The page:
Most Romantic Hotels in Las Vegas
Romance in Las Vegas means different things to different people, though most can agree being given the star treatment can fill just about anyone’s idea of romance. Of course, if your tastes run toward the fetishistic, the “Erotic Suite” in the Palms’ Fantasy Suites might be your ticket, and there are plenty of hotels offering “European” style pools. For the somewhat simpler tastes of those who just want to be treated nicely and stay in a room with close proximity to luxurious restaurants—or want the best in-room dining or services—this piece is for you. Some of the hotels on this list are hotels within hotels—small boutique, luxurious properties among the massive hotels that dot the Strip. These properties within properties often come with private concierge and valet, separate elevators, butler-service and other extra amenities to make you feel special—which is sure to increase the romance angle.
SkyLofts at MGM Grand
MGM’s 51 luxury, two-level Skylofts—29 floors over the Strip—have a private entrance, their own gallery foyers, sweeping staircases, butler pantries, and billiard rooms. Book the two-bedroom with a bi-level patio and plunge pool looking over the Strip, and you’ll feel as though you’re in a villa. The suites come with multiple in-bathroom televisions, spa butlers delivering “color therapy” baths (to your infinity-spa tub). MGM Grand’s recent “Grand Renovation” included a major green sweep of all its rooms and suites. Standout dining spots such as Joel Robuchon have wisely been left alone, and SkyLofts guests have preferred access to all the nightspots and restaurants, including the Cantonese-themed restaurant and nightclub Hakkasan.
The 599-room tower that adjoins Palms Casino Resort by skytube feels most residential of the three Palms towers (elsewhere you’ll find a frenetic pool scene and those over-the-top “Fantasy Suites”). Its Drift Spa & Hammam, with its own private outdoor garden lounges and true Turkish steam room, plus a 50,000-square-foot pool area surrounded by stone gardens and cabanas on its sixth floor is a good place to visit as a couple. West of Las Vegas Boulevard, the rooms in all three Palms towers have some of the best Strip views in Las Vegas. The room size is generous— starting at 605-square-feet filled with all mod cons, including kitchenettes, lots of flatscreen TVs, and some with Villeroy & Boch whirlpool tubs and fireplaces.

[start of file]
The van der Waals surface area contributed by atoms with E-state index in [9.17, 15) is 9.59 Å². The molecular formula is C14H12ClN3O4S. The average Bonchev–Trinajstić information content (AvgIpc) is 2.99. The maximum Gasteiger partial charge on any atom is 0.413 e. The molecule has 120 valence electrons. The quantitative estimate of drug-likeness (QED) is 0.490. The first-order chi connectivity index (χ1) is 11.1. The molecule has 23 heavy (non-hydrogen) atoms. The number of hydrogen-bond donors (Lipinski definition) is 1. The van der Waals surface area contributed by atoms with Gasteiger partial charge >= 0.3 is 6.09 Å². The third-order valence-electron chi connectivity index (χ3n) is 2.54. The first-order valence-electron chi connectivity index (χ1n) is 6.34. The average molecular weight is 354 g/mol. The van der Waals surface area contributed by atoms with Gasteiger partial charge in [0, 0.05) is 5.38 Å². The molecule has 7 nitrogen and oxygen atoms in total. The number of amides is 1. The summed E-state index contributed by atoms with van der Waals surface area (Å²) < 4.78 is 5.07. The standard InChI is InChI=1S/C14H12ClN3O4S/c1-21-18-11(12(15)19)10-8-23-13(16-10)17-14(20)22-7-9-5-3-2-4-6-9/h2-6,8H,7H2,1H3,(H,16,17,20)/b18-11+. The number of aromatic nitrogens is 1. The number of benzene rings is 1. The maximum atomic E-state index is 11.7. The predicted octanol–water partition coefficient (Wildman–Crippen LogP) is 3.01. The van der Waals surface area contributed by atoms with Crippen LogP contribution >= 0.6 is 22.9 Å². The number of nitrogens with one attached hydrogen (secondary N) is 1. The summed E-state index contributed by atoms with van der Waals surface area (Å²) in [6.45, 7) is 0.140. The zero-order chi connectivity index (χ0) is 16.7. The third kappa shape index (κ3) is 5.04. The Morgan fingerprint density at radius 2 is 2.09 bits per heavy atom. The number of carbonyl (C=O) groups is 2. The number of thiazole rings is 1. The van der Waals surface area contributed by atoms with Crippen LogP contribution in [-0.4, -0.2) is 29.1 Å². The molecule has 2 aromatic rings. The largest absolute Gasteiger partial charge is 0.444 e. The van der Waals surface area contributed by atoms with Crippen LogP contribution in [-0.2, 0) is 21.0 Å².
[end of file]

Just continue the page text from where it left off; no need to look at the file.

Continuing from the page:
The Laurel Collection by Caesars Palace
Caesars is massive, and to set its most luxurious rooms apart, it formed The Laurel Collection—the rooms of the Augustus and Octavius towers. Like other hotels-within-hotels on the Strip, The Laurel Collection has its own private valet entrance, exclusive registration and a dedicated staff (plus, the massive Qua Baths & Spa are in Augustus Tower, as is the superlative Restaurant Guy Savoy). You can expect extra-special service here: The entire collection has its own special app, through which guests connect with the hotel’s services through a laptop of iPhone (including asking housekeeping for a freshening up or requesting a wakeup call).
Sky Suites at Aria
While Aria’s main hotel is massive—4,572 rooms and suites—its very separate Sky Suites, with their separate indoor and outdoor entrances to the hotel and casino, are the best way to have an exclusive experience and also steps-away access to Aria’s many attractions, including restaurants like Bar Masa (and its teppan bar, Tetsu), Julian Serrano, and Jean Georges Steakhouse. Aria’s other superlatives, such as its 80,000-square-foot spa and salon, its great public art collection, and walkway access to the luxurious Shops at Crystals are as close or far away as Sky Suites guests would like them to feel. The dramatic suites themselves start at 1,000 square feet and top out at 7,000, and come with all the extras: Hermes amenities, in-suites saunas, complimentary hybrid limo service to and from the airport, and even iPads and laptops.
Inside what was the Centurion Tower at Caesars Palace is now the hushed first hotel by star chef Nobu Matsuhisa. The quiet and distinctly Japanese sanctuary’s rooms combine grass cloth, mixed woods, an unconventional nod to the flowing ink brushwork of Hitsuzendo on the walls. But the David Rockwell-designed rooms, with their teak and natural Umi tiles, belie the high-technology underneath it all. Special elevator technology delivers you straight to your floor (no taking the local); and a special app lets you order Nobu in-room-dining 24/7, reach the concierge, and even order housekeeping from your smartphone. The largest Nobu suites have their own sushi counter space for personalized chef service.